At the core of this post is the question: Is caffeine necessary for coffee?

I don’t think so, and I know that that is somewhat of a controversial opinion.

I think caffeine is important to coffee, and to coffee culture – after all, the morning rush is wherein the industry make rent, and the timing of that rush is no coincidence: Caffeine is as important to coffee and its culture as alcohol is to beer and its culture. However, it’s not only the morning rush that provides coffee shops with their large profits. Coffee shops are an essential part of most people’s days, which is why so many people seem to be opening a coffee shop. Coffee is an integral part of modern-day culture so it’s not surprising that more entrepreneurs are trying to profit from the ever-growing industry.

Anyway, while I agree that caffeine is important to coffee, I don’t think that caffeine is necessary to coffee – or, to be more specific, to “specialty” coffee.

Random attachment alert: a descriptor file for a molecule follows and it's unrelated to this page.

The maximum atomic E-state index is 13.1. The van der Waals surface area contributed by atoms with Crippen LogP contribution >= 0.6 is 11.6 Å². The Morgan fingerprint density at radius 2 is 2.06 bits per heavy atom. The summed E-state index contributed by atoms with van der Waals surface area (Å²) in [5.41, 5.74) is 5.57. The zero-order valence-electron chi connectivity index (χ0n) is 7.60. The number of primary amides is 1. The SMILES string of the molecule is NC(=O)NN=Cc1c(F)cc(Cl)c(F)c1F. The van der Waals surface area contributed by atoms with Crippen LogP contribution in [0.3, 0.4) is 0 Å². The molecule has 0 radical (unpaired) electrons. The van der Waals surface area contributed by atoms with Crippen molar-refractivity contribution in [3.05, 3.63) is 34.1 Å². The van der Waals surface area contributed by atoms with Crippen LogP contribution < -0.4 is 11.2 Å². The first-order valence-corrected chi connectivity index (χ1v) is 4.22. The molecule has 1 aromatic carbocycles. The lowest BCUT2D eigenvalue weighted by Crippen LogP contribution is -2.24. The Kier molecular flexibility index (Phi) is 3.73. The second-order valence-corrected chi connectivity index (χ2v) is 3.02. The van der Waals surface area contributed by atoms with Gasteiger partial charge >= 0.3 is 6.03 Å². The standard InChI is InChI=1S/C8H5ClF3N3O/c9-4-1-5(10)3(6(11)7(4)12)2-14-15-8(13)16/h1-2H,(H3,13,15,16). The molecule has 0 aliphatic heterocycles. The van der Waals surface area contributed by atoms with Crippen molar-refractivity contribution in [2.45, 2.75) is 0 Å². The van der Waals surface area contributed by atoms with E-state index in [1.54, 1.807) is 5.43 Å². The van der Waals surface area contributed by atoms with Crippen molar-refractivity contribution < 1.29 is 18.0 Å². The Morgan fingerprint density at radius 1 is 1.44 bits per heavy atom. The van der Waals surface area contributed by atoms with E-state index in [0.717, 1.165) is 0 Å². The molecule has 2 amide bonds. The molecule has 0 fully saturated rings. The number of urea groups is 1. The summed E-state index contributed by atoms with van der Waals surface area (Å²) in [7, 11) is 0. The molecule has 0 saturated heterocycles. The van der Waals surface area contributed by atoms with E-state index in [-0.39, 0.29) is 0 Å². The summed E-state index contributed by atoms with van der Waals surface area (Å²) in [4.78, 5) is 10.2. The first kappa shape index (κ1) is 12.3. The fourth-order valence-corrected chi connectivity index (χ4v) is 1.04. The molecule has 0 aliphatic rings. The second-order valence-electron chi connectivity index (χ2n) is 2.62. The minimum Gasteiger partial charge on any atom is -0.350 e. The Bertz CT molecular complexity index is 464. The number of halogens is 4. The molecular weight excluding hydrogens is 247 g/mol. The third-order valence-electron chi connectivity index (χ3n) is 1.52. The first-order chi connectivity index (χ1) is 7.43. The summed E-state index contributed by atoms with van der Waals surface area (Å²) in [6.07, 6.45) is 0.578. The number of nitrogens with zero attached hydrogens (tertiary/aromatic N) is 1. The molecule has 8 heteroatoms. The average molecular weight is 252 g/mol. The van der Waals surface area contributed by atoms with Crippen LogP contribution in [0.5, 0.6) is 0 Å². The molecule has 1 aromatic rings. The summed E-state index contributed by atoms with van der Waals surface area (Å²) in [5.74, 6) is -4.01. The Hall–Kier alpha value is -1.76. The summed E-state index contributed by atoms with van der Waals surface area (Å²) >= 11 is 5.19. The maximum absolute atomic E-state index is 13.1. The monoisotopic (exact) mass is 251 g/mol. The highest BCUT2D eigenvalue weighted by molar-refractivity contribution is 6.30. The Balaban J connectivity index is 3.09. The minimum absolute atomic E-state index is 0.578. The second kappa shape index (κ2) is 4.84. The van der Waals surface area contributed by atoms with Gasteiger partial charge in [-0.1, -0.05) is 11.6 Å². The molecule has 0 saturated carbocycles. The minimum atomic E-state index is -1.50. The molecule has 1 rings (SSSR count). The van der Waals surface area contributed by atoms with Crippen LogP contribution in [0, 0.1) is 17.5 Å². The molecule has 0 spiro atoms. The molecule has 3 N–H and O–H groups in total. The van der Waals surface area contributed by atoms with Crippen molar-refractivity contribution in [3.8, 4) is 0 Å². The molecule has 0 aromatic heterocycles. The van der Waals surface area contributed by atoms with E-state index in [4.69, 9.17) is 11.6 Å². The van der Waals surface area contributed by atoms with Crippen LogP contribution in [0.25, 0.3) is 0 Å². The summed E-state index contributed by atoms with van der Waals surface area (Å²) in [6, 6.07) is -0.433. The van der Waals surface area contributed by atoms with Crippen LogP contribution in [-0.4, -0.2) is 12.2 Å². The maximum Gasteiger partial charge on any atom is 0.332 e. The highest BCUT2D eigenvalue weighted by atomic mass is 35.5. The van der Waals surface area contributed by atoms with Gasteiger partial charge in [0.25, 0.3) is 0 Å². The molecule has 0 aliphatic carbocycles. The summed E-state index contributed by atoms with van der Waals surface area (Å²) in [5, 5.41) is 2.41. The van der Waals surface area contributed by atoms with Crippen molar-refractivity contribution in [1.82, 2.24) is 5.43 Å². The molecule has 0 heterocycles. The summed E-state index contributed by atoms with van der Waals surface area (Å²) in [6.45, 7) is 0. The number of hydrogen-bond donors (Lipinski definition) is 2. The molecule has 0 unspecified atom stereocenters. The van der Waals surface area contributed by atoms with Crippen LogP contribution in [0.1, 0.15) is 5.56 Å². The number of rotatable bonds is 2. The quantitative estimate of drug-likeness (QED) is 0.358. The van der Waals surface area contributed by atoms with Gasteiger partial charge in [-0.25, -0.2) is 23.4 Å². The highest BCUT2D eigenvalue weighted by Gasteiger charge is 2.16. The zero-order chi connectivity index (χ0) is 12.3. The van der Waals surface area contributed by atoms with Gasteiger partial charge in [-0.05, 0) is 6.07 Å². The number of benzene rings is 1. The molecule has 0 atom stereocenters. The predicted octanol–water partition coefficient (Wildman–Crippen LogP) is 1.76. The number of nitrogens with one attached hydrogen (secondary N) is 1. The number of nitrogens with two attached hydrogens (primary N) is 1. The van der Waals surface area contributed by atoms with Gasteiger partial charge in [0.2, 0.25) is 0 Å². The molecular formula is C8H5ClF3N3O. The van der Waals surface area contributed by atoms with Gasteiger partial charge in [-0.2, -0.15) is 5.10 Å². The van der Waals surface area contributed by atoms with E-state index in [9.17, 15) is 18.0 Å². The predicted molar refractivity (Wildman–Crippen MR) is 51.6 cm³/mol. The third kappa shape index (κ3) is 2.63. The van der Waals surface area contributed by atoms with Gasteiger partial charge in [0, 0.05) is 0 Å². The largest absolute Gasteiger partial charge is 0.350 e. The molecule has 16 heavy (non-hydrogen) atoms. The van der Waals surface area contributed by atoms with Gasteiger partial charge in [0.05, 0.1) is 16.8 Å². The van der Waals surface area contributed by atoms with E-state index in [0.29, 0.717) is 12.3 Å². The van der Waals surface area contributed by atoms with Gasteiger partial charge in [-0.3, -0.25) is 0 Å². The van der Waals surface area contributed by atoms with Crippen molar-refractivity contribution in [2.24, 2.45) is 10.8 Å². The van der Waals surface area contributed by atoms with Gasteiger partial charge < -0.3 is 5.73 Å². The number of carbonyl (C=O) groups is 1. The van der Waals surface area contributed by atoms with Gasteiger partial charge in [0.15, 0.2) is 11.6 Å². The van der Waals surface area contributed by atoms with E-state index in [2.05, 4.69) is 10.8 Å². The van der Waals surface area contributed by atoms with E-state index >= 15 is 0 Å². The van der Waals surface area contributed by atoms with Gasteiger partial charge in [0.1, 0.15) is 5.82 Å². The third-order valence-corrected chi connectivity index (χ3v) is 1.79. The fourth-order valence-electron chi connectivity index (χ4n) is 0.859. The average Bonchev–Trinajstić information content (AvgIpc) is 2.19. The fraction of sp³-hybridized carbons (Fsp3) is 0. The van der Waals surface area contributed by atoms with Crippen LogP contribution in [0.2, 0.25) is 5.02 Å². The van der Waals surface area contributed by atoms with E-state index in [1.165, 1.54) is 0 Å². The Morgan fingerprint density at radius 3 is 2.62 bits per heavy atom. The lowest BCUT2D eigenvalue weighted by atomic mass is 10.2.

Part of specialty coffee is a focus on flavor experiences – on valuing things for the sensory event that they convey. While a caffeine buzz can be part of the sensory event of drinking coffee, I find the most enjoyment in the moment of sipping the coffee, and letting its flavors ignite my brain in that moment.

Perhaps others would disagree, and find greater enjoyment in the caffeine buzz that follows, and I’m not knocking that.

What I am saying is that a good decaf – a decaf that has lost little of its flavor to the decaffeination process – can provide as enjoyable of a flavor experience as a “regular” caffeinated coffee. But can it compete with the likes of the Latte and Cappucino? I don’t know. Maybe you want to look into it yourself by looking at some facts from somewhere like The Full Moon Cafe to see if it compares to the flavor of a decaf.

These decafs, once rare as unicorns, are starting to appear. We have one in rotation now at Bow Truss – the new Organic Decaf Mexico Altura.

I just cold-brewed it at home, and it was some of the best home cold brew I’ve had all summer.